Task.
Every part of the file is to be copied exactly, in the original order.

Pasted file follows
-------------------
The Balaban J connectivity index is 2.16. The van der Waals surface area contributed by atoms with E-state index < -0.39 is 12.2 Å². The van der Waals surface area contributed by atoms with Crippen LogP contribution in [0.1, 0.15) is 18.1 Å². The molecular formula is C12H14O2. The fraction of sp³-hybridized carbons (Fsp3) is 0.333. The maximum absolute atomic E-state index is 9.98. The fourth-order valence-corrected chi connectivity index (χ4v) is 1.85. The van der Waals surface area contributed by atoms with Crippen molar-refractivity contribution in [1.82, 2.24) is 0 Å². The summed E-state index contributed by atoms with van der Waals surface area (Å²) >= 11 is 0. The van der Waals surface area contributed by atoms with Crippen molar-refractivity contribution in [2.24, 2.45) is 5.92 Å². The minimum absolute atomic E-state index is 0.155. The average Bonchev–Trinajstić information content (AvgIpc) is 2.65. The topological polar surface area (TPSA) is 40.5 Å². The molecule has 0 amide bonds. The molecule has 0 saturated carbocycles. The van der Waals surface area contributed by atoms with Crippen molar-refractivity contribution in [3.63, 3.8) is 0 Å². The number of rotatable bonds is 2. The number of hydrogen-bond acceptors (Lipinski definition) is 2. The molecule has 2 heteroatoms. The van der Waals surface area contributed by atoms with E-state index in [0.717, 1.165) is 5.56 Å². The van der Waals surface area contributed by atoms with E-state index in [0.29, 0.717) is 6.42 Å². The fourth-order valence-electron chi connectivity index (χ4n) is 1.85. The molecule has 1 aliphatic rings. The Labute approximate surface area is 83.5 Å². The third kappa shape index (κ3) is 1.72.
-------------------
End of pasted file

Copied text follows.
The Balaban J connectivity index is 2.16. The van der Waals surface area contributed by atoms with E-state index < -0.39 is 12.2 Å². The van der Waals surface area contributed by atoms with Crippen LogP contribution in [0.1, 0.15) is 18.1 Å². The molecular formula is C12H14O2. The fraction of sp³-hybridized carbons (Fsp3) is 0.333. The maximum absolute atomic E-state index is 9.98. The fourth-order valence-corrected chi connectivity index (χ4v) is 1.85. The van der Waals surface area contributed by atoms with Crippen molar-refractivity contribution in [1.82, 2.24) is 0 Å². The summed E-state index contributed by atoms with van der Waals surface area (Å²) >= 11 is 0. The van der Waals surface area contributed by atoms with Crippen molar-refractivity contribution in [2.24, 2.45) is 5.92 Å². The minimum absolute atomic E-state index is 0.155. The average Bonchev–Trinajstić information content (AvgIpc) is 2.65. The topological polar surface area (TPSA) is 40.5 Å². The molecule has 0 amide bonds. The molecule has 0 saturated carbocycles. The van der Waals surface area contributed by atoms with Crippen molar-refractivity contribution in [3.63, 3.8) is 0 Å². The number of rotatable bonds is 2. The number of hydrogen-bond acceptors (Lipinski definition) is 2. The molecule has 2 heteroatoms. The van der Waals surface area contributed by atoms with E-state index in [0.717, 1.165) is 5.56 Å². The van der Waals surface area contributed by atoms with E-state index in [0.29, 0.717) is 6.42 Å². The fourth-order valence-electron chi connectivity index (χ4n) is 1.85. The molecule has 1 aliphatic rings. The Labute approximate surface area is 83.5 Å². The third kappa shape index (κ3) is 1.72.